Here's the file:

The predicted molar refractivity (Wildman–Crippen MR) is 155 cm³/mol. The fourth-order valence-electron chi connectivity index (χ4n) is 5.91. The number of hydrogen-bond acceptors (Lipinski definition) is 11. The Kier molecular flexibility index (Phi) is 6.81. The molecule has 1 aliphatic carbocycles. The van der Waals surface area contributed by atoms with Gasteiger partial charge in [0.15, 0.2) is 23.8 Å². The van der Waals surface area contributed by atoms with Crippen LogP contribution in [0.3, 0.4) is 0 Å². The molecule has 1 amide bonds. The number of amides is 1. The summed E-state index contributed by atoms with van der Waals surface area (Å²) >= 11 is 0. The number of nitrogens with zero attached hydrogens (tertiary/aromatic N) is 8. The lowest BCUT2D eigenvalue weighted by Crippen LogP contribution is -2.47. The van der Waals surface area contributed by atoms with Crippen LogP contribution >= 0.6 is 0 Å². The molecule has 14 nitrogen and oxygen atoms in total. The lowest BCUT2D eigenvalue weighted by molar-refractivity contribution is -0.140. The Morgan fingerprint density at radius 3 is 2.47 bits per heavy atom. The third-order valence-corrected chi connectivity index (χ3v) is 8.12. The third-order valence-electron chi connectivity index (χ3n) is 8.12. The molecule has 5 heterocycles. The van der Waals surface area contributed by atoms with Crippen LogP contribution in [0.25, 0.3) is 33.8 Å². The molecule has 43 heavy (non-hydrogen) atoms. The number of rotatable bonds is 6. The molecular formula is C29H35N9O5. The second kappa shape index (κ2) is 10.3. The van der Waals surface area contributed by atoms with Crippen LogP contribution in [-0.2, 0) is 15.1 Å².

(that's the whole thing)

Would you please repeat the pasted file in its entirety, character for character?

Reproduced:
The predicted molar refractivity (Wildman–Crippen MR) is 155 cm³/mol. The fourth-order valence-electron chi connectivity index (χ4n) is 5.91. The number of hydrogen-bond acceptors (Lipinski definition) is 11. The Kier molecular flexibility index (Phi) is 6.81. The molecule has 1 aliphatic carbocycles. The van der Waals surface area contributed by atoms with Gasteiger partial charge in [0.15, 0.2) is 23.8 Å². The van der Waals surface area contributed by atoms with Crippen LogP contribution in [0.3, 0.4) is 0 Å². The molecule has 1 amide bonds. The number of amides is 1. The summed E-state index contributed by atoms with van der Waals surface area (Å²) >= 11 is 0. The number of nitrogens with zero attached hydrogens (tertiary/aromatic N) is 8. The lowest BCUT2D eigenvalue weighted by Crippen LogP contribution is -2.47. The van der Waals surface area contributed by atoms with Crippen LogP contribution >= 0.6 is 0 Å². The molecule has 14 nitrogen and oxygen atoms in total. The lowest BCUT2D eigenvalue weighted by molar-refractivity contribution is -0.140. The Morgan fingerprint density at radius 3 is 2.47 bits per heavy atom. The third-order valence-corrected chi connectivity index (χ3v) is 8.12. The third-order valence-electron chi connectivity index (χ3n) is 8.12. The molecule has 5 heterocycles. The van der Waals surface area contributed by atoms with Crippen LogP contribution in [0.25, 0.3) is 33.8 Å². The molecule has 43 heavy (non-hydrogen) atoms. The number of rotatable bonds is 6. The molecular formula is C29H35N9O5. The second kappa shape index (κ2) is 10.3. The van der Waals surface area contributed by atoms with Crippen LogP contribution in [-0.2, 0) is 15.1 Å².